Airbrushing and tradition
Having been referred to as the “first female chief justice,” Teresita de Castro was asked by the press if this was so. To which she replied, yes, that’s technically the case—only to stumble, a few minutes later, when, in the process of humble-bragging about her instituting reforms while on the family courts committee, she was asked, who put her on that committee? Why, Chief Justice Maria Lourdes Sereno, she replied, momentarily acknowledging the very non-chief justice whose existence no longer technically exists. Which is why De Castro could, in a moment of technical exactitude, accept being called the first female chief justice.
Still, the chain of events that began with the Marcosian substitution—because previously unthinkable, and then unappealable once attempted—of a novel legal theory for a long-accepted legal practice can, hopefully, now be said to have come to an end. The theory was the exception put forward by the court presided over by Chief Justice Reynato Puno in his waning days as chief magistrate that decreed that, while the Constitution prohibits midnight appointments, this prohibition uniquely does not apply to the filling of a vacancy in the Supreme Court. This decision allowed Gloria Macapagal Arroyo to appoint Renato Corona, which then led to the pyrrhic victory of Corona’s impeachment. The tradition of seniority was then discarded by Benigno S. Aquino III, leading to the appointment of Maria Lourdes Sereno, who took it upon herself to alienate the entire court, resulting in yet another example of Marcosian legal creativity (unthinkable until it happened)—the use of quo warranto proceedings to declare Sereno’s appointment null and void.
So, after so much fumbling over the letter of the law, perhaps the best thing to consider is that, with the retirement of De Castro in October, the Supreme Court can return to the spirit of the law—the same spirit that inspired former chief justice Manuel Moran to decline being reappointed to the court rather than accept a midnight appointment as the price. It’s the same spirit that inspired Chief Justice Jose Concepcion to go into early retirement, mere days away from the official date, rather than preside a moment longer over a Supreme Court that permanently disgraced itself by declaring that there was no obstacle to considering the 1973 Marcos Constitution in full force and effect.
Marcos passed over Claudio Teehankee, conveniently ignoring seniority, only for Teehankee to end up chief justice anyway after the Edsa Revolution. If Corona was mistaken in accepting a poisoned chalice, and if his removal meant the chalice was likewise poisoned for Sereno, then it remains poisoned for De Castro. But the third time’s the charm, and when she goes, for the first time since 2010, the next chief justice can be the first to normally assume the chief magistracy after a series of abnormal occurrences.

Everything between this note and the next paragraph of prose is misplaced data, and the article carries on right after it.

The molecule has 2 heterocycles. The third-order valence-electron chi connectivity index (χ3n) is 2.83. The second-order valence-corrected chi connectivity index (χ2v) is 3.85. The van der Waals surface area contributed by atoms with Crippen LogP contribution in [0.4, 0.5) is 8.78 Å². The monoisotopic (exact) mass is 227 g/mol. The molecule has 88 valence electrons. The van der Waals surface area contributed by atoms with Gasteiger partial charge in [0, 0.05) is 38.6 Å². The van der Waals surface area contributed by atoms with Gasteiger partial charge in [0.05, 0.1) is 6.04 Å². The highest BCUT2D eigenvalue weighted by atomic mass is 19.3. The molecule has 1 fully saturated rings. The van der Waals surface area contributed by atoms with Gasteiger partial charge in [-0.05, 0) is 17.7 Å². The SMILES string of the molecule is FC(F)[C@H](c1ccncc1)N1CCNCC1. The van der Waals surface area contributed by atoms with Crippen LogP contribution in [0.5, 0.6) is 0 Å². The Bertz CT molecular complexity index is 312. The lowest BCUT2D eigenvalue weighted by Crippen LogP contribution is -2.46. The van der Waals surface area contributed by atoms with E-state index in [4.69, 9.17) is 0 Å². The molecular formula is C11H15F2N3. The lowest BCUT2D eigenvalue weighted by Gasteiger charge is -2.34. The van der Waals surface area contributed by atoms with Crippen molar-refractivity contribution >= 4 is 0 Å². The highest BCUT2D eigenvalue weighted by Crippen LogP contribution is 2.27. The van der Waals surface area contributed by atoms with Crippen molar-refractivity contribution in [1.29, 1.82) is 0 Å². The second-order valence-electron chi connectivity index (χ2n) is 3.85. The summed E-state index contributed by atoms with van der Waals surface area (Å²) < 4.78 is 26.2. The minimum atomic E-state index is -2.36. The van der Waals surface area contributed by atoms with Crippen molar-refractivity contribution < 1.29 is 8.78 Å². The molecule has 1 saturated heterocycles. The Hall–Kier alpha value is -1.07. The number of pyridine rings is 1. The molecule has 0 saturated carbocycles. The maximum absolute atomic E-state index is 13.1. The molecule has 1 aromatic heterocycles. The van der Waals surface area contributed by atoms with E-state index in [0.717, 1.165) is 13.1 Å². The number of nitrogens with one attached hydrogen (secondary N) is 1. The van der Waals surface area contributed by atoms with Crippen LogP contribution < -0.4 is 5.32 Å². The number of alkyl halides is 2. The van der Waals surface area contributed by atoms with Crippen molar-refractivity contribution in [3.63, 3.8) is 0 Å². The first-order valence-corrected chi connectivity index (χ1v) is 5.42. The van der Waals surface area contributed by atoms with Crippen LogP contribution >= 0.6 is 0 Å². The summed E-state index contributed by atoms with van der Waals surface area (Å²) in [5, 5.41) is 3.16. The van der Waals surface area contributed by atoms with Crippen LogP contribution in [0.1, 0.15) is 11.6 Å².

This early—though not a moment too soon, as two months from now will come soon enough—Senior Associate Justice Antonio Carpio is being mentioned as the logical choice to restore the credibility both of the court and the position of chief justice. Wisely—and appropriately—he declined to be considered for chief justice this time.
But the next time around, he and others can argue that matters have played out; and he could serve as chief justice from October 2018 to October 2019. In every controversy the court has been embroiled in since 2010, Carpio has managed to avoid the perception of partisanship, and his remains one of the most powerful pens on the high bench. Even the President, who began his term displaying the utmost diffidence to Carpio, only to increasingly be grumpy about his opinions, might find it politic to stick to the principle of seniority, since he could still appoint a new chief justice at the end of 2019.
For presidents and judges alike, it would be going too far to expect that the logical lesson from the past nearly 20 years is that there are limits to innovation. But, anyone who ignores tradition does so at great peril not only to their reputation, but the institutional health of the organization they hope to lead.
Three lessons are clearly spelled out: There is no vacancy so serious that it has to be filled at the cost of a clear prohibition in the law. Seniority may be as arbitrary a basis for appointments as any, but in a learned profession, it is one that avoids the corrosive effects of envy or the conceit of premature elevation to high office. And what the law may permit to accept, past example cautions against accepting, on the biblical principle that, really, what does it profit a man to gain the world, but lose his soul in the process?
Subscribe to INQUIRER PLUS to get access to The Philippine Daily Inquirer & other 70+ titles, share up to 5 gadgets, listen to the news, download as early as 4am & share articles on social media. Call 896 6000.